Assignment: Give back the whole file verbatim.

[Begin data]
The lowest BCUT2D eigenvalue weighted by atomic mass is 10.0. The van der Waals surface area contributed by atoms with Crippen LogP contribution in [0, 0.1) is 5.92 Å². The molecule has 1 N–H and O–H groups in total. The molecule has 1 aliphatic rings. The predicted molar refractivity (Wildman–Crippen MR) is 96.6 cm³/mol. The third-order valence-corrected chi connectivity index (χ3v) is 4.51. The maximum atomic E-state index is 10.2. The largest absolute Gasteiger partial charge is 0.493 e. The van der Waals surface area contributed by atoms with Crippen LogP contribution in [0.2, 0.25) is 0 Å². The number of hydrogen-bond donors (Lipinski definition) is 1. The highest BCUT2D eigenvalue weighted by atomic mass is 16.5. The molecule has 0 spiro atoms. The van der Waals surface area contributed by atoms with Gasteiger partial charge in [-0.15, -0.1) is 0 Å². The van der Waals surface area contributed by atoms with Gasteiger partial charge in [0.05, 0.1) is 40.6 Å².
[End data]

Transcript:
The lowest BCUT2D eigenvalue weighted by atomic mass is 10.0. The van der Waals surface area contributed by atoms with Crippen LogP contribution in [0, 0.1) is 5.92 Å². The molecule has 1 N–H and O–H groups in total. The molecule has 1 aliphatic rings. The predicted molar refractivity (Wildman–Crippen MR) is 96.6 cm³/mol. The third-order valence-corrected chi connectivity index (χ3v) is 4.51. The maximum atomic E-state index is 10.2. The largest absolute Gasteiger partial charge is 0.493 e. The van der Waals surface area contributed by atoms with Crippen LogP contribution in [0.2, 0.25) is 0 Å². The number of hydrogen-bond donors (Lipinski definition) is 1. The highest BCUT2D eigenvalue weighted by atomic mass is 16.5. The molecule has 0 spiro atoms. The van der Waals surface area contributed by atoms with Gasteiger partial charge in [-0.15, -0.1) is 0 Å². The van der Waals surface area contributed by atoms with Gasteiger partial charge in [0.05, 0.1) is 40.6 Å².